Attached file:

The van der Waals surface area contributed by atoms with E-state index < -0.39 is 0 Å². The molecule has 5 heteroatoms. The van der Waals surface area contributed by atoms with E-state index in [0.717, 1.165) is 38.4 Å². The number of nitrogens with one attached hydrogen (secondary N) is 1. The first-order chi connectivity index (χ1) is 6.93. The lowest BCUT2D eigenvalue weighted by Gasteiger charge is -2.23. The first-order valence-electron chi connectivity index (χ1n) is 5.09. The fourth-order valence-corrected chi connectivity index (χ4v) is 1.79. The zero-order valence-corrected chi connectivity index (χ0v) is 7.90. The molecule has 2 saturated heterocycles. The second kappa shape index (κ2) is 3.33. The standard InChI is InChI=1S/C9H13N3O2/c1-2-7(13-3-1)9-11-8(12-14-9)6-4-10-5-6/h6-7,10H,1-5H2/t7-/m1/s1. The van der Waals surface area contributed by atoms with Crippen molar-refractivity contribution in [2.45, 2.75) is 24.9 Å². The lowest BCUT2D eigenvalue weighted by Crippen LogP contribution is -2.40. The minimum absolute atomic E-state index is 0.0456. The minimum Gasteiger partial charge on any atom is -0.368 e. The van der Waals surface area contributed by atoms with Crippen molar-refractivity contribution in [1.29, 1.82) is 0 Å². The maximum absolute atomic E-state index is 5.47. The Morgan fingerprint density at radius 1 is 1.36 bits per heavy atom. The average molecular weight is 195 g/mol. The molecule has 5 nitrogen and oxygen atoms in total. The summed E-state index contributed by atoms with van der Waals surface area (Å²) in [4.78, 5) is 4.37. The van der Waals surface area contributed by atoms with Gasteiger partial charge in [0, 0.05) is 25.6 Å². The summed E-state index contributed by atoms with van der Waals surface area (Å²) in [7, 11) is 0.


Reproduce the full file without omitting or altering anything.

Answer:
The van der Waals surface area contributed by atoms with E-state index < -0.39 is 0 Å². The molecule has 5 heteroatoms. The van der Waals surface area contributed by atoms with E-state index in [0.717, 1.165) is 38.4 Å². The number of nitrogens with one attached hydrogen (secondary N) is 1. The first-order chi connectivity index (χ1) is 6.93. The lowest BCUT2D eigenvalue weighted by Gasteiger charge is -2.23. The first-order valence-electron chi connectivity index (χ1n) is 5.09. The fourth-order valence-corrected chi connectivity index (χ4v) is 1.79. The zero-order valence-corrected chi connectivity index (χ0v) is 7.90. The molecule has 2 saturated heterocycles. The second kappa shape index (κ2) is 3.33. The standard InChI is InChI=1S/C9H13N3O2/c1-2-7(13-3-1)9-11-8(12-14-9)6-4-10-5-6/h6-7,10H,1-5H2/t7-/m1/s1. The van der Waals surface area contributed by atoms with Crippen molar-refractivity contribution in [2.45, 2.75) is 24.9 Å². The lowest BCUT2D eigenvalue weighted by Crippen LogP contribution is -2.40. The minimum absolute atomic E-state index is 0.0456. The minimum Gasteiger partial charge on any atom is -0.368 e. The van der Waals surface area contributed by atoms with Crippen molar-refractivity contribution in [1.29, 1.82) is 0 Å². The maximum absolute atomic E-state index is 5.47. The Morgan fingerprint density at radius 1 is 1.36 bits per heavy atom. The average molecular weight is 195 g/mol. The molecule has 5 nitrogen and oxygen atoms in total. The summed E-state index contributed by atoms with van der Waals surface area (Å²) in [4.78, 5) is 4.37. The van der Waals surface area contributed by atoms with Gasteiger partial charge in [0, 0.05) is 25.6 Å². The summed E-state index contributed by atoms with van der Waals surface area (Å²) in [7, 11) is 0.